Cas A is known by radio astronomers as one of the brightest radio sources in the sky, although the bulk of its energy is emitted as thermal X-rays. These are produced as the ejecta from the star encounter the supernova remnant shock, and it heats them to X-ray emitting temperatures. Shocks are transition layers in which the thermodynamic properties of a plasma change rapidly; they arise whenever some material moves faster than the local speed of sound. Supernova remnants can show two kinds of shocks: the forward shock, which is the blast wave from the supernova explosion, and a reverse shock that forms as the forward shock bounces back when it encounters dense circumstellar material. We think Cas A’s explosion date is 1672, although there are no definite records of it being observed. It is one of the few historical supernova remnants found to be of type IIb from its light echoes (read this Astrobite for the details of supernova classification and this Astrobite to find out what makes light echoes such a mind-blowing astronomical technique).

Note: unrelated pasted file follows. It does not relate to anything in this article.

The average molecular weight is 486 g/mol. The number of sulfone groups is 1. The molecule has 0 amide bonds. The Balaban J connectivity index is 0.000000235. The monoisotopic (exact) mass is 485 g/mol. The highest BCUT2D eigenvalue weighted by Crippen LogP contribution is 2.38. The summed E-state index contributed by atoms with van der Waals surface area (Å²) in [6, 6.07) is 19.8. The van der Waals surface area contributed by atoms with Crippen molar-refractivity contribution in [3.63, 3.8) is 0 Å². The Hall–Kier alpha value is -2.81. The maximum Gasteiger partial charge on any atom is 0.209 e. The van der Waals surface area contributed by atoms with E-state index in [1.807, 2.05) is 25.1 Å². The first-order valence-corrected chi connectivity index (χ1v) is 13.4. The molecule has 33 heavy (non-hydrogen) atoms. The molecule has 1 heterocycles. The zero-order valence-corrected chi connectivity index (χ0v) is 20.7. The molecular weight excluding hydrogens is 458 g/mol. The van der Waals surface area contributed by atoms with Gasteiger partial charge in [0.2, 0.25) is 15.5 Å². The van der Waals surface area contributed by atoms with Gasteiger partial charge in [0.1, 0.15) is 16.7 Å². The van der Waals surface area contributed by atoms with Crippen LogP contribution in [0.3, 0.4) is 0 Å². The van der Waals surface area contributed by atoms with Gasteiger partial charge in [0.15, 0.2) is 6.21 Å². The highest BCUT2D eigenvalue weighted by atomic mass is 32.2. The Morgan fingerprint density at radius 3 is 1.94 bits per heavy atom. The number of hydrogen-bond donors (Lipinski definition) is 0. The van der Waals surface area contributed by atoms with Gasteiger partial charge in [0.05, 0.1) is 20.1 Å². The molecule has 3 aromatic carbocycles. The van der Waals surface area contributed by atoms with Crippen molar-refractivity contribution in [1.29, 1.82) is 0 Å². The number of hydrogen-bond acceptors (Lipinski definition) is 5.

Radioactive Elements and the Explosion

The production of radioactive elements is very sensitive to local conditions of density and temperature during explosive nucleosynthesis and can give us clues on the nature of the explosion mechanism. 44Ti has a half life of ~58 years, which means there is still a small amount of 44Ti in Cas A decaying. We can see these decays as high-energy lines within the frequency range of NuSTAR. In fact, the mass of 44Ti we measure today is directly proportional to its original mass, independent of what has happened to the ejecta in the 340 years since explosion. Another important radioactive product of explosive nucleosynthesis is 56Ni. Unlike 44Ti, 56Ni has a short half-life, ~6 days, which means we can only know its original abundance from the abundance of its stable decay product 56Fe.